Homemade Baked Beans


| 11/28/2016 11:12:00 AM


Renee headshotsunny beach

We went to Santa Maria the other day. It's nice to be able to go to the coast, even when it's not hot. There's something about that great, big, huge ocean that soothes the soul. While we were there, I had to get some poquito beans. Now that we don't live up north next to Anna and Ed, I have no way of getting them except by mail order, which I'm not going to do. It's not that much of an emergency. Anna and Ed used to be our reliable suppliers, and we miss those two dearly.

Being the cheapskate that I am, I have to wait until there's a reason to make the journey and get some poquito beans where we're already going. So when we made plans to go to the area where they grow the beans, and where they got their fame as a side dish to the well-known Santa-Maria-style barbecue, I thought, "Well, let's get some beans while we're there!"

We drove around and then had a nice hike to the beach. On the way back, it was time to hunt up a grocery store that sold the beans. I felt that a local store would be more likely to have them than a big chain store. The first place we went to was the local Spencer's. I went directly to the dried bean section and was immediately disappointed. I'm not accepting this, I said, so found a clerk and asked, "Where are your poquito beans?" Sure enough, they did have them. They were just in the produce section and in bulk. I bought three pounds, and now I'm going to make baked beans.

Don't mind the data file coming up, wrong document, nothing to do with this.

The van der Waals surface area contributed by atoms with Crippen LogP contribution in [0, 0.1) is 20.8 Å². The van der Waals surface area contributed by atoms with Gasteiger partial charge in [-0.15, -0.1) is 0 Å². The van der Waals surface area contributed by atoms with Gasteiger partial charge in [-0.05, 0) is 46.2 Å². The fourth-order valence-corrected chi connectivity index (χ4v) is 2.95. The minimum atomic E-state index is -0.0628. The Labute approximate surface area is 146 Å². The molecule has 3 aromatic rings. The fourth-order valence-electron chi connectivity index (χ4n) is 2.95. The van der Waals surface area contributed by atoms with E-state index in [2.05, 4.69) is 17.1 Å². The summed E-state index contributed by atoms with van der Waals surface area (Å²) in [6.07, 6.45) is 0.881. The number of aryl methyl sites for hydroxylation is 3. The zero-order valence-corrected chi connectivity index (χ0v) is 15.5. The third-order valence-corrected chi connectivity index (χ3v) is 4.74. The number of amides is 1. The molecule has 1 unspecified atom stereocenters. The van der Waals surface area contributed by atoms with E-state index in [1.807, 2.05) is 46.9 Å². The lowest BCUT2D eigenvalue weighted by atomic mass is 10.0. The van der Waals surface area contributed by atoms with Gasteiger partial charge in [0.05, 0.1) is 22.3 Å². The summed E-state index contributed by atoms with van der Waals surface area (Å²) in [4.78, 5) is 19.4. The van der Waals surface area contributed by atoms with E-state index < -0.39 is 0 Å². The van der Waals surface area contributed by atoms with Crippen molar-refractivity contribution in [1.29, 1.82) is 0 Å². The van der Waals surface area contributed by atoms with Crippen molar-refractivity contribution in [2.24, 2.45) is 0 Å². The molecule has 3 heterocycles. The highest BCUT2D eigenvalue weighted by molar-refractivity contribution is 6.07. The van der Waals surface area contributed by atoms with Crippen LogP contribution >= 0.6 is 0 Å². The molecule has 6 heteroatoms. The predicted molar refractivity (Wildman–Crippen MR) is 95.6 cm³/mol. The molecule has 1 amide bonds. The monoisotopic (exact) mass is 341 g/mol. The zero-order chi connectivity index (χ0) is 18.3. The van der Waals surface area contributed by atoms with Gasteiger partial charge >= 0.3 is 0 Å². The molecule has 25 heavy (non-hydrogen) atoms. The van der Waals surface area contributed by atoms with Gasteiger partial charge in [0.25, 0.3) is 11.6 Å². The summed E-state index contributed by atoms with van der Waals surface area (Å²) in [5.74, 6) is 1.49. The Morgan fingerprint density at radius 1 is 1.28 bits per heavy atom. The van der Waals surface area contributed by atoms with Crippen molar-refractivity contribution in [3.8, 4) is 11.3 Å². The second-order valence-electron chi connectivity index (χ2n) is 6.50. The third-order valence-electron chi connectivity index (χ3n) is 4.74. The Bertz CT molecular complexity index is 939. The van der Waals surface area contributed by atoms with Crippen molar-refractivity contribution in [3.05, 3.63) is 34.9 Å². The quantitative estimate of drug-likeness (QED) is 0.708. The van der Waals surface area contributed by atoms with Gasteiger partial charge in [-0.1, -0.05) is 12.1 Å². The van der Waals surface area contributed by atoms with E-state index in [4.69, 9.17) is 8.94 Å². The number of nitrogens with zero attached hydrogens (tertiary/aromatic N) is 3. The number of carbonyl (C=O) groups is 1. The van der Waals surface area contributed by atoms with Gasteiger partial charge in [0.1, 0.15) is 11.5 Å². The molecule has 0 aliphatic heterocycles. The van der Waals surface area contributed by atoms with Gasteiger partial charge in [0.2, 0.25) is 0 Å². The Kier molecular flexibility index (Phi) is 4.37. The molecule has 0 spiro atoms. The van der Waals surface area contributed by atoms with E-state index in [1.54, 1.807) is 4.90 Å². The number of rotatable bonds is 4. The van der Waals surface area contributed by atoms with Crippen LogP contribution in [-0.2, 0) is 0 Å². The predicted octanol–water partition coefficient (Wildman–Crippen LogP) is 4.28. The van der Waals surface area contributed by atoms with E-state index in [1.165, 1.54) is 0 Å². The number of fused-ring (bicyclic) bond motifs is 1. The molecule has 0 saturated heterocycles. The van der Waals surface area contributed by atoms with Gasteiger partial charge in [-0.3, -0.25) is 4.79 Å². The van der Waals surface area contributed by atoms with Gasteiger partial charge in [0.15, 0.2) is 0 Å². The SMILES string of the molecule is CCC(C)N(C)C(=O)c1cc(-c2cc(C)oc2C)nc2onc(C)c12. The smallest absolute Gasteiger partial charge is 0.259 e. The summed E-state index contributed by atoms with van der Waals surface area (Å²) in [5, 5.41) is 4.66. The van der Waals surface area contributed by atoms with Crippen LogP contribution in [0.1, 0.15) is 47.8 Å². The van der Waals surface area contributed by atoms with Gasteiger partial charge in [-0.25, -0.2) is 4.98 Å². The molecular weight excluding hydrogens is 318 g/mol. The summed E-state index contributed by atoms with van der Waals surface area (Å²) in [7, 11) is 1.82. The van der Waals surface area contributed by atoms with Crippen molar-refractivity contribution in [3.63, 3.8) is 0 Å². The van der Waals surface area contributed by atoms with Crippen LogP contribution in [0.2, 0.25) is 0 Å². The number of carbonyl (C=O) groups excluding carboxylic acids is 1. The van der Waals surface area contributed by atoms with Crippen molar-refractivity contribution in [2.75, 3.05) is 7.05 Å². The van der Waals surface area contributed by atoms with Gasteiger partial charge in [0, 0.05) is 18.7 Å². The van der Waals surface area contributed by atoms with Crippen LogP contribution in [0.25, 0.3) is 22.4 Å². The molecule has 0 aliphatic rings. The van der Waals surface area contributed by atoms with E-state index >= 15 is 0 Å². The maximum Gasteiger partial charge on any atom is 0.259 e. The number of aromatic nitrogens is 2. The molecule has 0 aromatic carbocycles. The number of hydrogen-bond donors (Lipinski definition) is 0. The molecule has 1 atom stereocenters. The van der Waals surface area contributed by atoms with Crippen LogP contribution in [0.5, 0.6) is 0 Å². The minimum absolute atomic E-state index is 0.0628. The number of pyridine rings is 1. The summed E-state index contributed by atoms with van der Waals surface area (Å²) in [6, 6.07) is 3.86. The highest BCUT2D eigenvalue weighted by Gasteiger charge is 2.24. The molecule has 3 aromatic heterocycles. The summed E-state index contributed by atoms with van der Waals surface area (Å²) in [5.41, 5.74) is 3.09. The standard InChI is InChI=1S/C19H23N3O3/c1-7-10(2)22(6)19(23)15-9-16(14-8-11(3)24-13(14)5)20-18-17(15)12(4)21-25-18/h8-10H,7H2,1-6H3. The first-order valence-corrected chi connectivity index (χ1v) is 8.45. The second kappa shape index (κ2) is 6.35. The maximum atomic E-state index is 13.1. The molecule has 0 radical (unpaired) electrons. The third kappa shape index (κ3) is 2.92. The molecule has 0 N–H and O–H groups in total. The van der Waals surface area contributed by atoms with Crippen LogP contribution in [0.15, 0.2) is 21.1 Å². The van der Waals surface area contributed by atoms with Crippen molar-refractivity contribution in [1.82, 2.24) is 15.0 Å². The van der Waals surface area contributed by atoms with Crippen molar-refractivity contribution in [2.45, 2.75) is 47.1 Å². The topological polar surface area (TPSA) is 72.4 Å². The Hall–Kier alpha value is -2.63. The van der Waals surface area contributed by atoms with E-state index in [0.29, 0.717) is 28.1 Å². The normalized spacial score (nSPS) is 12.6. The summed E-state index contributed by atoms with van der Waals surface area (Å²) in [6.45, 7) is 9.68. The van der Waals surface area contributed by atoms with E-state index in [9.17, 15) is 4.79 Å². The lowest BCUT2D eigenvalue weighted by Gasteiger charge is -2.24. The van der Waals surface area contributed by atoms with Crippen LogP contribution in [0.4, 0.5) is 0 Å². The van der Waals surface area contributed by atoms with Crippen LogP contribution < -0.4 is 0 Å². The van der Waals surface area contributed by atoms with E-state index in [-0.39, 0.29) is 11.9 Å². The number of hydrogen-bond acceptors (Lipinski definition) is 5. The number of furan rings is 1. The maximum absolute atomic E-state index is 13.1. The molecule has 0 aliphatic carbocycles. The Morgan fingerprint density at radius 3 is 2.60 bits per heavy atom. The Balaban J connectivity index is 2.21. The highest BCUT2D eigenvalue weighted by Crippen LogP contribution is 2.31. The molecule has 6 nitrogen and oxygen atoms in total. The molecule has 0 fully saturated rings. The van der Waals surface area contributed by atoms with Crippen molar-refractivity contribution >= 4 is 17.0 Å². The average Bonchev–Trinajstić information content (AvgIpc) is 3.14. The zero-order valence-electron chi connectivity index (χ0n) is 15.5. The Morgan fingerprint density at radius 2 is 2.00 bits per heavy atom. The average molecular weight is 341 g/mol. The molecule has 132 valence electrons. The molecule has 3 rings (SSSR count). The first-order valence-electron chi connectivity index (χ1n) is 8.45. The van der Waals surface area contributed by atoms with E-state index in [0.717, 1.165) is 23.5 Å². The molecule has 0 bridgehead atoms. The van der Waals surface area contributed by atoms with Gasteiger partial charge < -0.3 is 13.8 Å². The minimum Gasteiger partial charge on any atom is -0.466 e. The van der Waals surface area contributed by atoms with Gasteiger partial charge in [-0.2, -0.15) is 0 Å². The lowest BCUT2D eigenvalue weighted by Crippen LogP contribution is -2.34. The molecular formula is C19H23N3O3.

Poquito beans are so nice because they don't turn to mush. They hold their shape. Below is my personalized recipe. My husband likes canned Campbell's baked beans, so I try to make them taste like that.



done



Subscribe today

Capper's FarmerWant to rediscover what made grandma’s house the fun place we all remember? Capper’s Farmer — the newly restored publication from the rural know-how experts at Grit.com — updates the tried-and-true methods your grandparents used for cooking, crafting, gardening and so much more. Subscribe today and discover the joys of homemade living and homesteading insight — with a dash of modern living — that makes up the new Capper’s Farmer.

Save Even More Money with our automatic renewal savings plan!

Pay now with a credit card and take advantage of our automatic renewal savings plan. You save an additional $6 and get 4 issues of Capper's Farmer for only $16.95 (USA only).

Or, Bill Me Later and I'll pay just $22.95 for a one year subscription!




Facebook Pinterest Instagram YouTube Twitter

Free Product Information Classifieds